Thailand drastically lowers threshold for meth possession

Photo courtesy of Thai PBS World

In a landmark decision, the Thai Cabinet redefined what constitutes personal drug use, slashing the permissible quantity of methamphetamine, also known as Yaba, and crystal methamphetamine (ice). Possessing just one Yaba tablet or 100mg of ice will now classify an individual as a drug user, a dramatic reduction from the previous threshold of five tablets or 500mg.

Deputy government spokesperson Karom Pholpornklang announced the change, highlighting the government’s intent to crack down on small-scale drug dealers.

“By reducing the permissible amount of these narcotics, we aim to tackle the growing number of small-time dealers.”

The revision follows public outcry over a ministerial regulation, effective since February 9, which had set a higher threshold.

“The initial regulation led to public demands for a review.”

Under the new regulation, possession of a single Yaba tablet or 100mg of ice will no longer be treated as a serious offence. Instead, offenders will be directed towards rehabilitation, although their conduct and level of addiction will be carefully considered.

Thailand has been inundated with Yaba, largely smuggled across its porous border with Myanmar. Hill tribe armed guards, aligned with ethnic minority forces in Myanmar, are frequently implicated in these operations.

According to Thai anti-narcotics and security sources, the escalating civil war in Myanmar has exacerbated the situation, reported Thai PBS World.

“The conflict between government troops and rebel forces has fueled a surge in Yaba production and smuggling into Thailand to finance the war.”

ORIGINAL STORY: Thailand to lower meth possession threshold to one tablet

Thailand’s Ministry of Public Health is pushing for regulatory changes that will classify anyone caught with more than one methamphetamine tablet as an offender, a shift from the current threshold of five tablets.

This proposal aims to close a controversial loophole that has allowed individuals found with up to four tablets to be treated as addicts requiring rehabilitation instead of facing potential prison sentences.

The current regulation, introduced by former Public Health Minister Cholnan Srikaew, specifies that possession of five or more meth tablets categorises an individual as an offender. Critics argue this regulation has been exploited, allowing those with fewer tablets to escape more severe punishment. Minister Somsak Thepsutin responded to social pressure by proposing to lower the threshold to one tablet.

The ministry has already submitted a draft regulatory amendment to the Cabinet for consideration. Somsak highlighted that the proposed change has garnered support from over 90% of participants in recent public hearings.

Under the new regulation, individuals found with just one meth tablet will need to disclose the source of the drug to the police, facilitating efforts to trace and apprehend suppliers and dealers. Somsak explained that this distinction between drug addicts and dealers is crucial, allowing addicts to receive proper rehabilitation and helping to reduce prison overcrowding.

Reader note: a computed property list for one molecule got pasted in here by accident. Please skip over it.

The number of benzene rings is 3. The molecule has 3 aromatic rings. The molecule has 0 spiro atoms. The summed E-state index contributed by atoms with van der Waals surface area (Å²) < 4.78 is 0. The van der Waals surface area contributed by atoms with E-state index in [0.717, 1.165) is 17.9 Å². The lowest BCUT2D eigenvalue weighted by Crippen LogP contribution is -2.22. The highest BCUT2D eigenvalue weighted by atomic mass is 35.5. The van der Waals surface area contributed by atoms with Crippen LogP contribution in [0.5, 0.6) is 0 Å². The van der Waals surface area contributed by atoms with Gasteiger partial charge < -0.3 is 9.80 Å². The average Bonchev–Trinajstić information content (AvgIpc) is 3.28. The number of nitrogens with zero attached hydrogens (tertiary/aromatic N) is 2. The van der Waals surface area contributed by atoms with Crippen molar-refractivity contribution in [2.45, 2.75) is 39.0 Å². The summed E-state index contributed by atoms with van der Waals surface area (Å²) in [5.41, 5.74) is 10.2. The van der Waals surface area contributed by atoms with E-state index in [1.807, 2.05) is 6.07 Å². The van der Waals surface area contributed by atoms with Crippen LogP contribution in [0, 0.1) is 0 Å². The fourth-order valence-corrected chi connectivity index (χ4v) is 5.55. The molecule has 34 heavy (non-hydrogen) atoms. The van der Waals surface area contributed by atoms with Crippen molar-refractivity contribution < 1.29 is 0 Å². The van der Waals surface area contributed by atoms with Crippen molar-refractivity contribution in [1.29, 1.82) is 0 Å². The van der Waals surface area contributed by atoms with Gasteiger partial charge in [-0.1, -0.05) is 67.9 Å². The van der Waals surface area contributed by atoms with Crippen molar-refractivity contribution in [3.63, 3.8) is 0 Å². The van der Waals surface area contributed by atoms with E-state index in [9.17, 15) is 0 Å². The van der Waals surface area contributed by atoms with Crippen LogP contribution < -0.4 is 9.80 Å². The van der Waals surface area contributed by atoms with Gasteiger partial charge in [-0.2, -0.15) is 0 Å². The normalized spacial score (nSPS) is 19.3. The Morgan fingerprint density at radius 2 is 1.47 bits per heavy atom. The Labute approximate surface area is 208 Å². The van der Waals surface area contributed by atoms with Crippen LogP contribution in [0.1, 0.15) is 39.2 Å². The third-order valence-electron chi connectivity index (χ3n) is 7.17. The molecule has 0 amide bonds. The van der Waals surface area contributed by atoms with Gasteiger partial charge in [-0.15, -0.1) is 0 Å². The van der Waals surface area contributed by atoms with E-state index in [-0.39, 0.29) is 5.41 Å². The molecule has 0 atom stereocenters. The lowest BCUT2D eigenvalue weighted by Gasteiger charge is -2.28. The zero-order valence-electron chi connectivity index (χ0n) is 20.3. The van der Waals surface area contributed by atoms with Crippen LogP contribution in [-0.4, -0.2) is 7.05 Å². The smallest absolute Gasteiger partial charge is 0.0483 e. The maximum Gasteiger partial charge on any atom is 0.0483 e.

The Department of Mental Health has been tasked with enhancing coordination efforts to ensure appropriate treatment for drug addicts while the amendment is under review.

In another development, Somsak received a petition from the Youth Network Against Cannabis (YNAC), which included 100,000 signatures supporting the government’s effort to reclassify cannabis as a narcotic drug.

A recent survey by the National Institute of Development Administration (NIDA), conducted from April 5 to April 29, revealed mixed public opinions on the government’s drug suppression policy. The survey showed that 44% of respondents were highly satisfied with the current measures, while 41% reported no change in their level of satisfaction over the past six months. However, 12% indicated a decline in satisfaction with the policy and its implementation, reported Bangkok Post.

Somsak emphasised the importance of the proposed changes.

“Separating drug addicts from dealers allows the former to get access to proper rehab and lessen prison overcrowding.”

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Puntid Tantivangphaisal

Originally from Hong Kong, Puntid moved to Bangkok in 2020 to pursue further studies in translation. She holds a Bachelor's degree in Comparative Literature from the University of Hong Kong. Puntid spent 8 years living in Manchester, UK. Before joining The Thaiger, Puntid has been a freelance translator for 2 years. In her free time, she enjoys swimming and listening to music, as well as writing short fiction and poetry.

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